The 17th of May is a day for singing, and many songs have been written for the occasion: pull out your Norwegian songbook or check out YouTube as a start. Folk songs are fun and easy to learn, or it may be time to introduce everyone to the Norwegian national anthem, “Ja vi elsker dette landet.”

#11 Find the red, white, and blue

photo: pixabay

Following the theme of the red-white-and-blue, little ones can burn off some energyand have fun looking for these colors, indoors or outdoors: the goal is to simply identify as many red, white, or blue objects as possible. You may want to scatter a few small things here and there: Norwegian toothpick flags work great for setting up your Syttende Mai scavenger hunt.

#12 Sekkeløp

photo: Kim Pritchard

As weather permits, kids want to be outdoors on the big day, and as custom dictates, an old-fashioned sekkeløp, or sack race, is in order. You can ask your local grocer to save some burlap potato sacks for you, but these days heavy-duty garbage bags will work just as well. Line up the kids in a row in their sacks and send them off on a mad hop to the finish line.

#13 Royalty

photo: Brian Bumby

Norway is proud of its royal family, and for Syttende Mai, you may want to set up a contest for your own royal court. Encourage youth to write an essay about their Norwegian heritage or the importance of international exchange. Ribbon and sashes and crowns will make the winners feel special and no doubt add color to your celebration.

#14 Speeches

photo: European People’s Party / Flickr

The 17th of May is a day for speeches in Norway for old and young alike. A speech need not be long or elaborate, but it’s a great opportunity to gain poise and self-confidence. Encourage your child to put some of the new facts they’ve learned together in a paragraph or two and present them at school or at home with the family. For older children, the speeches of King Harald V of Norway can provide fantastic inspiration.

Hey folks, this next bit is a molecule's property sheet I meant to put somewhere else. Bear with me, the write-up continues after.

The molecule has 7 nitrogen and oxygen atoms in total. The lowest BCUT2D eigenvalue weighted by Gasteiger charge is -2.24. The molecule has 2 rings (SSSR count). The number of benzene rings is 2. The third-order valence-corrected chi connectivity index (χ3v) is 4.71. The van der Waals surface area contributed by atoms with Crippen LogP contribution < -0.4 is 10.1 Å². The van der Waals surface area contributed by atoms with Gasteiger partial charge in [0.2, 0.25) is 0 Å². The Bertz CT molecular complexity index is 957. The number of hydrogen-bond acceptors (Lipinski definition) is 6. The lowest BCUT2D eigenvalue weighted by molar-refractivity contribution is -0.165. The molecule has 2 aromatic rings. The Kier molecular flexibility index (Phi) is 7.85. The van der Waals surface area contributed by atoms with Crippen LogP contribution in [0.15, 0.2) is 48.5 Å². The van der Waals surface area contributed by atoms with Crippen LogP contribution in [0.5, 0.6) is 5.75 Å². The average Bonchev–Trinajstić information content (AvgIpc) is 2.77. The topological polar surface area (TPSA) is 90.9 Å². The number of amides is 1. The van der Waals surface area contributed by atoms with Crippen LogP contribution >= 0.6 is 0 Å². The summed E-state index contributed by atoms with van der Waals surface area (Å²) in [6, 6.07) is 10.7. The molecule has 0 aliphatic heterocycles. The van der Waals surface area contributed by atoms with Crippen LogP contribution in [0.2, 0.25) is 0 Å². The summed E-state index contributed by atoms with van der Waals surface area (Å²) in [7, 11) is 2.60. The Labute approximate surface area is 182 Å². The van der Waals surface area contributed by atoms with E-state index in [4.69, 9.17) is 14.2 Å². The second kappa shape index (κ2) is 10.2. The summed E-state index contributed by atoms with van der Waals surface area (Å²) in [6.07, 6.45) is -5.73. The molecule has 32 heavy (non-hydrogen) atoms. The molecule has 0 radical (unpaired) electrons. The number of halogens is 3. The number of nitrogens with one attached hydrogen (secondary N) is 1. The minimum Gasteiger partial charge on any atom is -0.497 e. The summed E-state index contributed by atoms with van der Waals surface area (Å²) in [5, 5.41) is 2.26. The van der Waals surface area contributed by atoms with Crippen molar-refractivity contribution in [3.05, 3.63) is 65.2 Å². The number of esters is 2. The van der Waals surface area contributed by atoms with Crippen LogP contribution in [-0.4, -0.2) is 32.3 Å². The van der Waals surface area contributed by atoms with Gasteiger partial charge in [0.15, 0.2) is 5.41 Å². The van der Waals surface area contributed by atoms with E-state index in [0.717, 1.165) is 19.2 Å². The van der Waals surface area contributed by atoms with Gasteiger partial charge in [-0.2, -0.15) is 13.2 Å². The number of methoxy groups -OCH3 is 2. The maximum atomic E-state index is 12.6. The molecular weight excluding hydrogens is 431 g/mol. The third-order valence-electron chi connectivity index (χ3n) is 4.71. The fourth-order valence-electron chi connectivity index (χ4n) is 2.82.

#15 Coloring, drawing, & painting

photo: Aaron Burden / Wikimedia Commons

Coloring is a fun and easy activity: the project may be as simple as coloring the Norwegian flag, or finding a rosemaling coloring template online to teach your kids about Norway’s traditional folk art. Draw a picture around a Norwegian topic that you’ve just discussed or some photos you’ve looked at together: it’s a beautiful way to learn something new.

#16 Books

Syttende Mai - Books

photo: pxhere

Get in touch with your heritage with a book. For young kids, you might choose a picture book about Norway or a fairy tale by Asbjørnsen and Moe. For older kids, there are colorful historical novels. Check your local bookstore, Scandinavian shop, or our book reviews for ideas.

#17 Family

photo: Emil Weatherhead Breistein

Above all, Syttende Mai is day for families. After a party or parade, plan a family dinner with a Norwegian theme. Be sure to choose foods that everyone will like for a positive introduction to Norwegian cuisine. Desserts are always a popular choice! Set the table with red, white, and blue flowers and decorations, and of course, table flags and ribbons are a must for this most special of Norwegian occasions.

This article originally appeared in the May 4, 2018, issue of The Norwegian American. To subscribe, visit SUBSCRIBE or call us at (206) 784-4617.

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Lori Ann Reinhall

Lori Ann Reinhall, editor-in-chief of The Norwegian American, is a multilingual journalist and cultural ambassador based in Seattle. She is the president of the Seattle-Bergen Sister City Association, and she serves on the boards of several Nordic organizations.